Crews work to replace concrete at Lee statue base after failing to unearth time capsule

Posted at 5:35 PM, Sep 10, 2021
and last updated 2021-09-10 18:50:25-04

RICHMOND, Va. -- Crews will continue their work Saturday to repair the pedestal where the statue of Confederate General Robert E. Lee stood until Wednesday-- after an unsuccessful search for a time capsule believed to have been buried in its base.

Security fencing installed on the streets surrounding the circle where the pedestal sits were also removed Friday, but the fencing around the circle itself will remain until repairs have been completed.

The repairs came a day after a 12-hour search Thursday turned up no sign of the time capsule supposedly placed there in 1887, prior to the statue's installation in 1890.

"I'm positive there's a capsule in here somewhere. It's just finding it, accessing it," said local journalist and author Dale Brumfield, who has done research on the capsule,after the search was called off on Thursday. "We know a time capsule was placed. We just can't find where. So that's the mystery that continues with this whole story."


Officials at the site expected the replacement of the roughly pieces of concrete that were removed during the search would take two days. The installation of a new time capsule into the pedestal is expected to occur on day two.

The new capsule contains 39 items including memorabilia from the pandemic and the protests of last summer. It also includes a 2014 hip-hop album made by Noah-O and Taylor Whitelow.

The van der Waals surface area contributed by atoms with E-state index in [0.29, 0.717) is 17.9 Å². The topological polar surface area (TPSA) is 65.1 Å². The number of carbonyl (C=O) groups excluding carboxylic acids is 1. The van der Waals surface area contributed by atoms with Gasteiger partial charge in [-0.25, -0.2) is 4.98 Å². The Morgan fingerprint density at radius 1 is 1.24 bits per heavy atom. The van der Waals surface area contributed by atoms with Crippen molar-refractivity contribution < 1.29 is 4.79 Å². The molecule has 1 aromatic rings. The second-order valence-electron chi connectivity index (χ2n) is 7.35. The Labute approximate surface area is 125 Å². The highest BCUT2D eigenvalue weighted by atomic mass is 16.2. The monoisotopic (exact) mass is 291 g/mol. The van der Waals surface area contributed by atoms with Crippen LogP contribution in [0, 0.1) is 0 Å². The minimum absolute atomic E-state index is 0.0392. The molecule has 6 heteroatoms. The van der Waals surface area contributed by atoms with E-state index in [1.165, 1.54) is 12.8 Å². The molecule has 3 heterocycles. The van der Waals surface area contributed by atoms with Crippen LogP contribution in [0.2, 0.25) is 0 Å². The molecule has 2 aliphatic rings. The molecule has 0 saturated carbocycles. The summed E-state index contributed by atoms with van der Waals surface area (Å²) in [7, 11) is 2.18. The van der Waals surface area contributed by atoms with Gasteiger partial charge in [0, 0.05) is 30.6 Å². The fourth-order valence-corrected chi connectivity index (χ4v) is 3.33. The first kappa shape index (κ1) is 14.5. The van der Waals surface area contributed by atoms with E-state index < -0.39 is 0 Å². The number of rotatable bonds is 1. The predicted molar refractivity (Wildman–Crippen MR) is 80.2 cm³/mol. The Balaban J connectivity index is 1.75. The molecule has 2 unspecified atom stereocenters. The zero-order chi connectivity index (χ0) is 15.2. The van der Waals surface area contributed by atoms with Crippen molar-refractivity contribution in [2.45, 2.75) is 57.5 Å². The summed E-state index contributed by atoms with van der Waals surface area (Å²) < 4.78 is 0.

"About what it was like to grow up here and the transition we were witnessing as Richmond changed -- started to become a more inclusive, a more artistic city," said Noah-O. "But, we wanted to create a conversation on these statues and the history of Virginia or what we felt it was like growing up in the shadows of these things."


Noah-O said a friend of his submitted the album for consideration on the last day suggestions were being taken and added he is still processing that it was chosen.

"It felt good, it felt kind of, like, -- I don't want to say vindication -- but at the time we created this album there wasn't a big conversation around the monuments, around social justice," Noah-O added. "At the time, we felt like it fell on deaf ears. So, to see years later…it being recognized and us being included as part of what considered a new Virginia, it feels good. It feels good. And to know that our voices are being heard and will continue to be heard here in the future."


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